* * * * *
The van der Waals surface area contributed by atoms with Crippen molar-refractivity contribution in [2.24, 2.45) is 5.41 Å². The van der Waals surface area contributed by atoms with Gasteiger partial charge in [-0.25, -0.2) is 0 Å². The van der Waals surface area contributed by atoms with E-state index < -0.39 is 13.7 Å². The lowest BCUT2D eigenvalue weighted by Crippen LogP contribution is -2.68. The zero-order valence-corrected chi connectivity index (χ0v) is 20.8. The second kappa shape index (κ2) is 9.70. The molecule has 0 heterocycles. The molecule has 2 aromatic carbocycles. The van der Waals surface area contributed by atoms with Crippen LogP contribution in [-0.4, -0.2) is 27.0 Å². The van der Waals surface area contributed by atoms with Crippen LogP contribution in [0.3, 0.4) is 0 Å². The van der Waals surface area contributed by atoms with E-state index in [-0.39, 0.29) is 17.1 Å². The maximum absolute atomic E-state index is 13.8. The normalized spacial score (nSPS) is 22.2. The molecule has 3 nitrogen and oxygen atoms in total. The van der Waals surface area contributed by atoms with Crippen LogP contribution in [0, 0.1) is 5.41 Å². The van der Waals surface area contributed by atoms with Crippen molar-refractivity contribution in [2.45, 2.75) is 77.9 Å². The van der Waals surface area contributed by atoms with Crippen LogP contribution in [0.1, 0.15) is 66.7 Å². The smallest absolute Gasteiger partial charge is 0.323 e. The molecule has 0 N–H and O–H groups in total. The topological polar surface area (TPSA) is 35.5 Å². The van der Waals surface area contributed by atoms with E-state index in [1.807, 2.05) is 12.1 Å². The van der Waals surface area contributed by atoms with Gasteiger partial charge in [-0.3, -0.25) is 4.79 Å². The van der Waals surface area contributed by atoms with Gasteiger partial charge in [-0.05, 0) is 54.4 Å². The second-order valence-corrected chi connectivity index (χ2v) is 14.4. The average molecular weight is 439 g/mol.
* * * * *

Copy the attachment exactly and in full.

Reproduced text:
The van der Waals surface area contributed by atoms with Crippen molar-refractivity contribution in [2.24, 2.45) is 5.41 Å². The van der Waals surface area contributed by atoms with Gasteiger partial charge in [-0.25, -0.2) is 0 Å². The van der Waals surface area contributed by atoms with E-state index < -0.39 is 13.7 Å². The lowest BCUT2D eigenvalue weighted by Crippen LogP contribution is -2.68. The zero-order valence-corrected chi connectivity index (χ0v) is 20.8. The second kappa shape index (κ2) is 9.70. The molecule has 0 heterocycles. The molecule has 2 aromatic carbocycles. The van der Waals surface area contributed by atoms with Crippen LogP contribution in [-0.4, -0.2) is 27.0 Å². The van der Waals surface area contributed by atoms with Crippen LogP contribution in [0.3, 0.4) is 0 Å². The van der Waals surface area contributed by atoms with E-state index in [-0.39, 0.29) is 17.1 Å². The maximum absolute atomic E-state index is 13.8. The normalized spacial score (nSPS) is 22.2. The molecule has 3 nitrogen and oxygen atoms in total. The van der Waals surface area contributed by atoms with Crippen LogP contribution in [0, 0.1) is 5.41 Å². The van der Waals surface area contributed by atoms with Crippen molar-refractivity contribution in [2.45, 2.75) is 77.9 Å². The van der Waals surface area contributed by atoms with Crippen LogP contribution in [0.1, 0.15) is 66.7 Å². The smallest absolute Gasteiger partial charge is 0.323 e. The molecule has 0 N–H and O–H groups in total. The topological polar surface area (TPSA) is 35.5 Å². The van der Waals surface area contributed by atoms with E-state index in [1.807, 2.05) is 12.1 Å². The van der Waals surface area contributed by atoms with Gasteiger partial charge in [-0.3, -0.25) is 4.79 Å². The van der Waals surface area contributed by atoms with Gasteiger partial charge in [-0.05, 0) is 54.4 Å². The second-order valence-corrected chi connectivity index (χ2v) is 14.4. The average molecular weight is 439 g/mol.